Music

Static: Re: Talking About Memories

Tim O'Neil

Hanno Leichtmann -- the man behind Static -- is an expert at unpacking deceptively complex sounds to laudible effect.


Static

Re: Talking About Memories

Label: City Centre Offices
US Release Date: 2005-11-22
UK Release Date: 2005-11-14
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Admittedly, I am easily impressed. But regardless of my relative gullibility as a reviewer, it's hard to deny that Static comes equipped with an impressive resume. Static -- AKA Hanno Leichtmann -- has worked with the likes of To Rococo Rot, Lali Puna and Pole. These kind of connections, practically a guided tour of some the very best alternative electronic music currently available, create the expectations that Leichtmann's solo work will inevitably follow in the footsteps of his peers. Thankfully, these expectations are more or less accurate, and the results on Re: Talking About Memories are never less than thoroughly enjoyable.

Leichtmann's approach to songwriting draws a deft connection between fragile minimalism and a somewhat more accessible pop sensibility. In other words, the tracks are designed to fit the mold of conventional mid-tempo pop, but constructed to resemble something more restrained and ascetic. To get an accurate idea of what Static sounds like, it would probably help to think of something along the lines of Zero 7 or early Morcheeba, only replacing all the lush, well-orchestrated pop parts with scratchy blips and sparse, starkly-recorded instrumentation. This is a CD that imparts the sensation of a great deal of room: there's probably more going on in any given song than it sounds like, but nothing is crowded. Every individual sound has enough room to breathe comfortably. Whereas production work from folks like Timberland can sometimes seem impossibly packed, Leichtmann is an expert at unpacking deceptively complex sounds to laudable effect.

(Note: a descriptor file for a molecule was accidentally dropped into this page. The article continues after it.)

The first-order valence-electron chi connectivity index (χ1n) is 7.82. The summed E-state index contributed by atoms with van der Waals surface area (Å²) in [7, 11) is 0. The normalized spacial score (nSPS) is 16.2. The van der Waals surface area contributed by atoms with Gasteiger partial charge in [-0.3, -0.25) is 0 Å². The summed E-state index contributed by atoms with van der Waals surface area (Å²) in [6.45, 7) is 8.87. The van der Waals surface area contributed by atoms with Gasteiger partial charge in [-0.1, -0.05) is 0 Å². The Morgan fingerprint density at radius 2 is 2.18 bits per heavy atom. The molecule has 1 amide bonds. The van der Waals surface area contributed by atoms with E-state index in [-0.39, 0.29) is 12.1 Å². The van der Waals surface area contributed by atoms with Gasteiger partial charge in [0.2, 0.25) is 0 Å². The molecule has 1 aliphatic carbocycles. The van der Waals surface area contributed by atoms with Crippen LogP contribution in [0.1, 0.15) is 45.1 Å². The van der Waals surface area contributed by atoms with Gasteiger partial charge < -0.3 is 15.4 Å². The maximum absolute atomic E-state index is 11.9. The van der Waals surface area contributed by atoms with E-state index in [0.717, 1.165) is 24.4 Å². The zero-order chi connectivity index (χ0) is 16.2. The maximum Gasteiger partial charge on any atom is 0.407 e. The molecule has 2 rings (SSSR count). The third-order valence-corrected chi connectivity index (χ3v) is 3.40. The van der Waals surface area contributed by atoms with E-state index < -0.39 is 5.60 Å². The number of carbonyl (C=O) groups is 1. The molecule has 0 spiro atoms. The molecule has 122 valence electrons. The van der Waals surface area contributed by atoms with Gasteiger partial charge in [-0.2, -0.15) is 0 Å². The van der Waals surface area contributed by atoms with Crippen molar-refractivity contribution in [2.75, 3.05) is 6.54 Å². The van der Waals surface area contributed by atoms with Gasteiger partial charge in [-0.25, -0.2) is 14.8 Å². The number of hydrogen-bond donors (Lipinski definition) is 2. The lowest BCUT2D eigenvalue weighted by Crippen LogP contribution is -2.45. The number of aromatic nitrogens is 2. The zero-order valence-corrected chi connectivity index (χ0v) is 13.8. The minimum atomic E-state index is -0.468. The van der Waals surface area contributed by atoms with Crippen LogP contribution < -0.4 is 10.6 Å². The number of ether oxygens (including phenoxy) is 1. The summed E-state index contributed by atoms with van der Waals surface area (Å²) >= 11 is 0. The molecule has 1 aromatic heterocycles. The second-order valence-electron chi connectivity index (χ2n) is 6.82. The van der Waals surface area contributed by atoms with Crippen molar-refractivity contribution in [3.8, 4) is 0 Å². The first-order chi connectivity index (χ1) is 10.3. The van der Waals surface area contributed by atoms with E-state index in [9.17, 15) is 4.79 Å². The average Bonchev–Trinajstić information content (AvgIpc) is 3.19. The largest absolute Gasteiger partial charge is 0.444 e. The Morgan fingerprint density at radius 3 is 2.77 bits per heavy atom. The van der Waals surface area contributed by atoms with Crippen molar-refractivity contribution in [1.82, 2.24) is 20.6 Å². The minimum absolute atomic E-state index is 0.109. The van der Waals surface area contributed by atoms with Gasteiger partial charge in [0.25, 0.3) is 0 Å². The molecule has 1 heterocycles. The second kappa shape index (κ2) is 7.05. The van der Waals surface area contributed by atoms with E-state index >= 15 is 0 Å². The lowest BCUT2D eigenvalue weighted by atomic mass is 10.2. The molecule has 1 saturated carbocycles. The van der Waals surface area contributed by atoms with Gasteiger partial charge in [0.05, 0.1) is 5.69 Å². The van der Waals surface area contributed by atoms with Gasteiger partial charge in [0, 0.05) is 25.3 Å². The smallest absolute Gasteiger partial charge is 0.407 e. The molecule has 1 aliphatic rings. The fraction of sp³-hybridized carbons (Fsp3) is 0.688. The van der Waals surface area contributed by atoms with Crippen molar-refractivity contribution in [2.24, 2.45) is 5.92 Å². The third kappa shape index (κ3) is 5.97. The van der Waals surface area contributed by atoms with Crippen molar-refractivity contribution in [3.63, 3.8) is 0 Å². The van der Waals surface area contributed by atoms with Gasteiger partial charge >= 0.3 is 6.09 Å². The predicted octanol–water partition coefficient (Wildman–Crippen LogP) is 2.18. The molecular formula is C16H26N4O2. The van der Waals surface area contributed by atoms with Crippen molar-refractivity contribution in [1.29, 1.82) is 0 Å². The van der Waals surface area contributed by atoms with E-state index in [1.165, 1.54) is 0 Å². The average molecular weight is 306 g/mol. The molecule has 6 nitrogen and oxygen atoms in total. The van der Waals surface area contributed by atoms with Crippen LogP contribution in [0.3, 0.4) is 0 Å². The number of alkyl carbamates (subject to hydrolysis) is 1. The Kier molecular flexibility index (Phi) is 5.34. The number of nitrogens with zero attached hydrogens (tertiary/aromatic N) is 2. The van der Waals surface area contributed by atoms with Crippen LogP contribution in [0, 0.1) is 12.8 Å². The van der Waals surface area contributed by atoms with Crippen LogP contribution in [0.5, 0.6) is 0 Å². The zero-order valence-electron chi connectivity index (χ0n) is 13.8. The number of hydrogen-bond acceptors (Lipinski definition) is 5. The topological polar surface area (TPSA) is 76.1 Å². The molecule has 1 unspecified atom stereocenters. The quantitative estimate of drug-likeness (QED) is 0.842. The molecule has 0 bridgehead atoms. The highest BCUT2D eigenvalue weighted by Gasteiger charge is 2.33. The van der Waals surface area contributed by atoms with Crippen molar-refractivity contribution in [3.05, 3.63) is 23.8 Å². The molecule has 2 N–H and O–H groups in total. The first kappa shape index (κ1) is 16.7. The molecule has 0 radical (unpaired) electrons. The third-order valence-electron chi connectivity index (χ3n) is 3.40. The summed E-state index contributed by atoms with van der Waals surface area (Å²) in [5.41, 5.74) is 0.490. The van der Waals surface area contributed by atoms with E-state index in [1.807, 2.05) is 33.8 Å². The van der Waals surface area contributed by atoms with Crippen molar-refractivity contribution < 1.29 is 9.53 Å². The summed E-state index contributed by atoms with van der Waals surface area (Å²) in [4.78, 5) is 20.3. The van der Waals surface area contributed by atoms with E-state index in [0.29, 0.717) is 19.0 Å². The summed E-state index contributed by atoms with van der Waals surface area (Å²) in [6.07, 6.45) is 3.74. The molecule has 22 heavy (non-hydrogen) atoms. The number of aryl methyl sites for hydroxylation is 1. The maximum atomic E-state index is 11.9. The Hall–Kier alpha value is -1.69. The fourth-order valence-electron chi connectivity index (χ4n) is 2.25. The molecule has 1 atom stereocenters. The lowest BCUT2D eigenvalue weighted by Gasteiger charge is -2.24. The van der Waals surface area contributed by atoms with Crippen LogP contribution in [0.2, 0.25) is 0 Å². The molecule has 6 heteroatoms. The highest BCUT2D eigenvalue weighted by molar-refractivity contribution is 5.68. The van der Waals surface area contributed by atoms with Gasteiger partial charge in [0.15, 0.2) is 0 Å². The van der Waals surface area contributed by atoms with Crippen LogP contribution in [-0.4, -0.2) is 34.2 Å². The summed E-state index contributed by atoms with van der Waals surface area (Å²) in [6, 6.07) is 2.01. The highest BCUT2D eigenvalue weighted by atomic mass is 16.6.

The album opens with "Return of She", cowritten with To Rococo Rot's Ronald Lippok. This is a good introduction to both the album and Leichtmann's sound, featuring the same counterplay between tightly-coiled, almost IDM percussion and languid melodic elements. The beat is soft enough that it doesn't dominate the mix, allowing the pseudo-electro beat to carry a hint of mellow tension without overriding the impact of the more intricate melody. As with To Rococo Rot, the intricacy of the melody belies the song's essential simplicity -- there are a number of different harmonic elements hear, but the effect is wonderfully holistic.

Leichtmann's voice, on display on "Return of She" as well as his cover of the Assembly's "Never Never", is distinctive enough without being distracting. The first thing that comes to mind is Bright Eyes -- the manner in which Leichtmann over-enunciates (probably to make up for his very slight accent) brings to mind Conor Oberst's marble-mouthed delivery, albeit with a much more smooth timbre. The overall effect is slightly reminiscent of Neil Tennant's distinctive talk-singing.

The album flows along at a fairly consistent tempo. Even the more uptempo numbers, such as the Orbital-esque "Shift, Smash, Surge, Swell", carry themselves with a delicacy that almost obviates the skittering breakbeats -- there's plenty of room left for the jazzy trumpet and subtle hammond organ gestures. "Point of Hope" is another vocal showcase, unfortunately marred by Leichtmann's evident limitations as a vocalist. He at least gets props for not pitch-shifting his voice with Pro Tools.

Those with a jones for mellow, well-heeled electronic pop will find much to like on Re: Talking About Memories. If the album has any faults, it is just not very ambitious. It aspires to nothing more than understated, perfectly-crafted pop moments, with nary a psychedelic hoe-down or guest rapper in sight. If it seems like a slightly small achievement, it is probably merely a sign of just how strange a virtue modesty has become in our modern music scene. An album that doesn't aspire to change the world with every song -- what a nice change of pace.

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